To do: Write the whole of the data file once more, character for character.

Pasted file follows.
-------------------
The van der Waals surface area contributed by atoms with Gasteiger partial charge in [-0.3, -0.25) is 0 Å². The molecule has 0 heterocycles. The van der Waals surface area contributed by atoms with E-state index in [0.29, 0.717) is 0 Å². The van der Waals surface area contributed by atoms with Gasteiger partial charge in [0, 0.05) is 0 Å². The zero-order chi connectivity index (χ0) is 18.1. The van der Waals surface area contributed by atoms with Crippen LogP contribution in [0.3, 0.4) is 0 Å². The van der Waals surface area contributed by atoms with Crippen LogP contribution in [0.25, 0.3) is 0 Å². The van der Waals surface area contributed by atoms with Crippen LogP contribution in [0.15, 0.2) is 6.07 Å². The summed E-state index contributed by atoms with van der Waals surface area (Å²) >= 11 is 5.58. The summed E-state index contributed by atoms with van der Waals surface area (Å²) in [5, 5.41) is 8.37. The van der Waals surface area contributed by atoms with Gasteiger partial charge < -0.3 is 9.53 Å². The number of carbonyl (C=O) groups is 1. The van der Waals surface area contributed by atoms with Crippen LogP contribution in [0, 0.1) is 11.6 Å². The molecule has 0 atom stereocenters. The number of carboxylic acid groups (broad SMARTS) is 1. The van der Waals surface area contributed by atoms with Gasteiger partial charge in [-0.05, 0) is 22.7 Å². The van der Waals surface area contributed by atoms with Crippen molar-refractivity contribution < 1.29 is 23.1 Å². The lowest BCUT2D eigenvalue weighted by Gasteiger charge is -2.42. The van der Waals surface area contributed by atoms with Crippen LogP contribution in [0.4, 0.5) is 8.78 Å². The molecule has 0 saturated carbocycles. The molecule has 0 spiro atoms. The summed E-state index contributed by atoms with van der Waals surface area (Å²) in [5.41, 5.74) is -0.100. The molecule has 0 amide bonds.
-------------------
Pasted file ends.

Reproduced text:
The van der Waals surface area contributed by atoms with Gasteiger partial charge in [-0.3, -0.25) is 0 Å². The molecule has 0 heterocycles. The van der Waals surface area contributed by atoms with E-state index in [0.29, 0.717) is 0 Å². The van der Waals surface area contributed by atoms with Gasteiger partial charge in [0, 0.05) is 0 Å². The zero-order chi connectivity index (χ0) is 18.1. The van der Waals surface area contributed by atoms with Crippen LogP contribution in [0.3, 0.4) is 0 Å². The van der Waals surface area contributed by atoms with Crippen LogP contribution in [0.25, 0.3) is 0 Å². The van der Waals surface area contributed by atoms with Crippen LogP contribution in [0.15, 0.2) is 6.07 Å². The summed E-state index contributed by atoms with van der Waals surface area (Å²) >= 11 is 5.58. The summed E-state index contributed by atoms with van der Waals surface area (Å²) in [5, 5.41) is 8.37. The van der Waals surface area contributed by atoms with Gasteiger partial charge < -0.3 is 9.53 Å². The number of carbonyl (C=O) groups is 1. The van der Waals surface area contributed by atoms with Crippen LogP contribution in [0, 0.1) is 11.6 Å². The molecule has 0 atom stereocenters. The number of carboxylic acid groups (broad SMARTS) is 1. The van der Waals surface area contributed by atoms with Gasteiger partial charge in [-0.05, 0) is 22.7 Å². The van der Waals surface area contributed by atoms with Crippen molar-refractivity contribution < 1.29 is 23.1 Å². The lowest BCUT2D eigenvalue weighted by Gasteiger charge is -2.42. The van der Waals surface area contributed by atoms with Crippen LogP contribution in [0.4, 0.5) is 8.78 Å². The molecule has 0 saturated carbocycles. The molecule has 0 spiro atoms. The summed E-state index contributed by atoms with van der Waals surface area (Å²) in [5.41, 5.74) is -0.100. The molecule has 0 amide bonds.